font-weight: 300;
  • Daniel James

Symbolism in Destiny

The Traveller promo art

In concept, Destiny is very similar to Star Wars—the king of space fantasy. The conflict centers around a giant floating orb. Light and Dark are real entities that shape the conflict. There’s Space Empires, Space Magic, and Space Wizards. But in execution, Destiny is vastly different from Star Wars. Points are awarded to Bungie for creativity, but for Destiny to mature, it must become more like Star Wars.

In the wake of Destiny’s launch, the most desired adjustment was a more grounded, character focused story. The focus on obscure mythology--framed between vague symbolism of the various planets and races resulted in a shallow experience—failed to hold players’ attention. Failure to create an immersive universe remains Destiny’s most prominent shortcoming.

There are many issues that Destiny needs to address, but foremost among them is a key element of Star Wars: symbolism. The game already possesses artist nods to deep lore, but it rarely means anything. It rarely expands past practical history. It’s barely lore. What Destiny has is “extended backstory.” Overwatch—a multiplayer only game—has deeper background lore in its prequel comics. What Destiny’s lore is missing is a background conflict that manifests symbolism in a physical form. In Star Wars, the Force is an equalizing force that brings depth to characters’ actions, reactions and situations. Disturbances in the force are disturbances for characters, caused by opposing characters. Anakin Skywalker’s fall to the dark side of the force is direct result of his fear of death consuming him. His redemption is through his acceptance of depth. Luke Skywalker, the protagonist, can grapple with the universe.

The story of Dredgen Yor and Shin Malphur is so captivating because it accomplishes what Destiny missed: Manifesting the fall of Light and Dark by first demonstrating its practical interaction within the universe, before defining the universe by it. The overarching conflict is centered around the Traveler and the Forces of the Darkness, so the tale tells us about Rezzyl Azzir’s experimentation with the Light. He tests its bounds. As an agent of the Light, he channels it as a tool to raise him from the dead—to the extent of using his death as a lethal tactic. He pushes further, investigating the Darkness on the Moon, discovering the actual agents of the Darkness—a Hive Wizard. She curses him, and he begins his transformation into Dredgen Yor.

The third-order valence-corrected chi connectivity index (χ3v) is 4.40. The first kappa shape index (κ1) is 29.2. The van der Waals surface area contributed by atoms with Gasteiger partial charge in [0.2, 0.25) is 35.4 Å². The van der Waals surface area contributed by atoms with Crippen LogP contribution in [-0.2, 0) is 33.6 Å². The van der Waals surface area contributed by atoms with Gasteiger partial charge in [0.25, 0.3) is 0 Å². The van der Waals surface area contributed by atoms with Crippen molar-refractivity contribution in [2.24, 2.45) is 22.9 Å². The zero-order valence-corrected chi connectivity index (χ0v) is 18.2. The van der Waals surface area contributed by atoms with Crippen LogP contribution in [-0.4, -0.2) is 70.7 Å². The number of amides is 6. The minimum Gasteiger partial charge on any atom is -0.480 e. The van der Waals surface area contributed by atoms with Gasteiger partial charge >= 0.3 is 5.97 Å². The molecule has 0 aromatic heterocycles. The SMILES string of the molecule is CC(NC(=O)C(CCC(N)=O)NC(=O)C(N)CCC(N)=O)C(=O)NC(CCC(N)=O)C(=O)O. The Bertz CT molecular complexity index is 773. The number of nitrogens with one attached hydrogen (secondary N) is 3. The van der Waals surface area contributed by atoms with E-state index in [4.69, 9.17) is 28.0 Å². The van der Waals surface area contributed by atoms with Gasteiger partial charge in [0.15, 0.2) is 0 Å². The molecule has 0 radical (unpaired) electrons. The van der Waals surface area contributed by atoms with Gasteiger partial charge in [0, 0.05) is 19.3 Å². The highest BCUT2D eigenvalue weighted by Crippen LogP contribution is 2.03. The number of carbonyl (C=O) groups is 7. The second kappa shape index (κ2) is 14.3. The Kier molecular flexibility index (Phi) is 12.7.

The character moves from the Light to the Dark, and his actions reflect this change. He begins, as a noble Guardian rescuing civilians, exploring the Moon through curiosity, into experimentation with the powers of the Darkness until final returning to his homeland, killing civilians for his own gratification. His story ends when Shin Malphur—a boy who was blessed, rather than reborn by the Light, kills him in the name of justice. This story is effective because it tells the story about the world of Destiny. Future installments in lore are compelling because these characters tell us how this world will react to us.

We’re Guardians, exploring worlds that were seized from us and worlds that were never our own. Symbolism, and the effective use of it through compelling storytelling, brings it to life in ways the player never will. We log into Destiny to create our own legend. But as Greek mythology proved in its great wars, waged by monstrous gods: the most heroic legends are the ones that sit within mythic worlds.

#StarWars #Story #TheTraveller #DredgenYor